The historic Mira Mar building on Palm Avenue has been sold to a local developer who plans to demolish the existing building and build 70 condominiums as well as retail space there.
The Sarasota developer, Seaward Development, is promising to build a new structure that pays homage to the original look and design of the property, originally built in 1922. Seaward is scheduled to go before the city’s Historic Preservation Board on Tuesday, June 15 to get permission to tear down the existing structure.
Although the Mira Mar, at 49 S. Palm Ave., is considered historic to many in the community, it is not the original building that sits on the site and so many renovations and changes have been made in the past century that its application to the National Register for Historic Places was rejected in 1983.
“Unfortunately, Mira Mar has now passed its useful life,” Mark Kauffman, one of the current owners, says in a statement. “A confluence of situations have led to the professional realization that repairs, and restorations are not a fiscal option for the permanent sustained future of the Mira Mar.”
The sale price has not been disclosed, and Seaward is in the due diligence stage of the agreement. The hope is to close in the third quarter.
The plan is to keep the zoning, which allows for a 10-story building, as is. Seaward will build two floors of retail facing Palm Avenue and a second residential building behind the commercial space that pays “homage and to the original look and design of the property when the Mira Mar Hotel stood tall in the early 1900s.”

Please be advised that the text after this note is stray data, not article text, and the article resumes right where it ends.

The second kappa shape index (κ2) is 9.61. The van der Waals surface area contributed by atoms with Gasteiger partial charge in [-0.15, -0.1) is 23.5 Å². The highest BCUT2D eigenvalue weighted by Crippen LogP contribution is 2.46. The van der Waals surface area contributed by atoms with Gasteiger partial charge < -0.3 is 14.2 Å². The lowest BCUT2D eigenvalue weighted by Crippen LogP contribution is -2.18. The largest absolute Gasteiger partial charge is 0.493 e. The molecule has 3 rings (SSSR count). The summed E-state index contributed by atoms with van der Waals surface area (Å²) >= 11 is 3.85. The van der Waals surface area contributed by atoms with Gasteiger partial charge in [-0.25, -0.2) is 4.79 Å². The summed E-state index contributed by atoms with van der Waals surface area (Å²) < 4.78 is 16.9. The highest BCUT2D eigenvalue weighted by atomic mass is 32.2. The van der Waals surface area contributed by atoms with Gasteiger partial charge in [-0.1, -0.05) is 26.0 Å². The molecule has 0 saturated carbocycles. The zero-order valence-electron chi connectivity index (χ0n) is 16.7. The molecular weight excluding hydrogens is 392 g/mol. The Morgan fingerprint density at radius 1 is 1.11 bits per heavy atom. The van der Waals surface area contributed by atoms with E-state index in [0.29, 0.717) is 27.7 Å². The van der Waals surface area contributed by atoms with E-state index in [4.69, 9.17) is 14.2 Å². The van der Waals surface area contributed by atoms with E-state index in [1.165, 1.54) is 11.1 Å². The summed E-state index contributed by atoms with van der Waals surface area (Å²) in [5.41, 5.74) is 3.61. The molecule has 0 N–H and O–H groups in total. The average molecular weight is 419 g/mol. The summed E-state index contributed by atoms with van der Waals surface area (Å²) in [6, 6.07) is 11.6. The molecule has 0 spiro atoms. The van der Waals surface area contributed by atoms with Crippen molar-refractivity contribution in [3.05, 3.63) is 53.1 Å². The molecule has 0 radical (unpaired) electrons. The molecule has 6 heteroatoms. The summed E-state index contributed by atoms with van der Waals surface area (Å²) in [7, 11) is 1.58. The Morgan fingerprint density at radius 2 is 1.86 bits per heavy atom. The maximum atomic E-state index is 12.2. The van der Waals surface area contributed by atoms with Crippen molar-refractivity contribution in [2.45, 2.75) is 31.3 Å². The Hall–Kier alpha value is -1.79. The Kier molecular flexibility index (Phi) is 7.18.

There is no timetable yet for when the work will begin.
Seaward is not new to the Mira Mar. Its offices have been in the building for five years. Patrick DiPinto, Seaward’s managing partner, says the company considered remodeling the property, but because of “the declining state of the building, that is not feasible, which is why we are asking for a demolition permit.”
According to Seaward, engineers say that despite the work done to keep the property intact, the 100-year-old wood frame is badly damaged, including drastically undersized foundations, corroded structural wood wall studs, extensive insect damage and wood rot. This, the developer says, calls “into question the load path for gravity loads and walls observed with no lateral resistance to wind loads.”
The buildings assessed value is about $2 million but it needs more than $22 million in repairs, according to Seaward.
Kauffman, one of the more prolific property owners in Sarasota who’s owned the building since about 1989, understands the high cost of maintaining the property and say it’s no longer fiscally prudent to keep pouring money into it. What it needs, he says, is to be demolished and for "a new replica" to be built.
That is what Seaward offered and why he sold to them without putting the property on the market.
As for what happens to the Mira Mar if the Historic Preservation Board does not grant permission to bring the building down, Kauffman is very straightforward about what will happen next.
“If demo is not allowed,” he says, "we will allow leases to run out over next two years then close the building and fence it off, and allow it to decay as we cannot afford the repairs anymore.”